Murder in the Gunroom HTML version

Chapter 21
In the month which followed, events transpired through a thickening miasma of rumors,
official communiques, journalistic conjectures, and outright fabrications, fitfully lit by the
glare of newsmen's photo-bulbs, bulking with strange shapes, and emitting stranger
noises. There were the portentous rumblings of prepared statements, and the hollow
thumps of denials. There were soft murmurs of, "Now, this is strictly off the record ..."
followed by sibilant whispers. The unseen screws of political pressure creaked, and
whitewash brushes slurped suavely. And there was an insistent yammering of bewildered
and unanswered questions. Fred Dunmore really had killed Arnold Rivers, hadn't he? Or
had he? Arnold Rivers had been double-crossing Dunmore ... or had Dunmore been
double-crossing Rivers? Somebody had stolen ten—or was it twenty-five—thousand
dollars' worth of old pistols? Or was it just twenty-five thousand dollars? Or what, if
anything, had been stolen? Was somebody being framed for something ... or was
somebody covering up for somebody ... or what? And wasn't there something funny
about the way Lane Fleming got killed, last December?
The surviving members of the Fleming family issued a few noncommittal statements
through their attorney, Humphrey Goode, and then the Iron Curtain slammed down. Mick
McKenna gave an outraged squawk or so, then subsided. There was a series of
pronunciamentos from the office of District Attorney Charles P. Farnsworth, all full of
high-order abstractions and empty of meaning. The reporters, converging on the Fleming
house, found it occupied by the State Police, who kept them at bay. Harry Bentz, of the
New Belfast Evening Mercury, using a 30-power spotting-'scope from the road, observed
Dave Ritter, whom he recognized, wearing a suit of butler's livery and standing in the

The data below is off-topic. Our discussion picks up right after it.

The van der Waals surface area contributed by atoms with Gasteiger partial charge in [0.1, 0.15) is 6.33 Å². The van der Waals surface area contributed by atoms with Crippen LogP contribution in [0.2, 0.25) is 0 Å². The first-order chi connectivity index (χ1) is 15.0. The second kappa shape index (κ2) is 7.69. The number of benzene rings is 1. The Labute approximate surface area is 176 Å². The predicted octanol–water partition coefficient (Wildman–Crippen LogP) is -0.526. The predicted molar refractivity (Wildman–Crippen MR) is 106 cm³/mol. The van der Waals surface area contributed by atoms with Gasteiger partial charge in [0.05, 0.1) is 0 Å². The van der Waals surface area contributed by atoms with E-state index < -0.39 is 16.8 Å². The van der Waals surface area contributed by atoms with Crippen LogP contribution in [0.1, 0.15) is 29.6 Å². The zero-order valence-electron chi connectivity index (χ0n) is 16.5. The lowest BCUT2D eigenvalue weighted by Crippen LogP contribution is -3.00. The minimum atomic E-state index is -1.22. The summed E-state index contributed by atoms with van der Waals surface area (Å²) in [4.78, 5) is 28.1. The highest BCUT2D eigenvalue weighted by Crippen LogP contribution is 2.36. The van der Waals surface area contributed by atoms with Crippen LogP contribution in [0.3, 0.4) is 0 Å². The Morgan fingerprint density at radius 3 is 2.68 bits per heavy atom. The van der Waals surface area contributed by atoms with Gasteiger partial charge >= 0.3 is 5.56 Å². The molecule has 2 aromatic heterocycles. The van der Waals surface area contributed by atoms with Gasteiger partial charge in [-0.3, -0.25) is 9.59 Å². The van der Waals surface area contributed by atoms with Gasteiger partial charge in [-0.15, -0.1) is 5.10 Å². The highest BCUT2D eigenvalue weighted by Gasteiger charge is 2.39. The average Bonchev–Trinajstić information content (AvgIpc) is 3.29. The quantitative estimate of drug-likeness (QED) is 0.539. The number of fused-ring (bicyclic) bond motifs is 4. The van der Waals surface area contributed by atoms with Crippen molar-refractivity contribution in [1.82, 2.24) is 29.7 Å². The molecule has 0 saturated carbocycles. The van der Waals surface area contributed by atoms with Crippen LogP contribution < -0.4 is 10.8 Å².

doorway of the garage, talking to Sergeant McKenna, Carter Tipton and Farnsworth; the
Mercury exploited this scoop for all it was worth.
On the whole, the Rosemont Bayonet Murder was, from a journalistic standpoint, an
almost complete bust. There had been no arrest, no hearing, no protracted trial, no
sensational revelations. Only one monolithic fact, officially attested and indisputable,
loomed out of the murk: "... and the said Frederick Parker Dunmore, deceased, did
receive the aforesaid gunshot-wounds, hereinbefore enumerated, at the hands of the said
Jefferson Davis Rand and at the hands of the said David Abercrombie Ritter ..." and "...
the said Jefferson Davis Rand and the said David Abercrombie Ritter, being in mortal
fear for their several lives, did so act in defense of their several persons..." and, finally,
"... the said Frederick Parker Dunmore did die."
The Evening Mercury, which sheet the said Jefferson Davis Rand had once cost the loss
of an expensive libel-suit and exposed in certain journalistic malpractices verging upon
blackmail, promptly burst into print with an indignant editorial entitled Trial by Pistol.
The terms: "legalized slaughter," and "flagrant whitewash," were used, and mention was
made of "the well known preference of a certain notorious private detective for the
procedure of habeas cadaver." The principal result of this outcry was to persuade an
important New Belfast manufacturer, who had hitherto resisted Rand's sales pressure, to
contract with the Tri-State Agency for the protection of his payroll deliveries.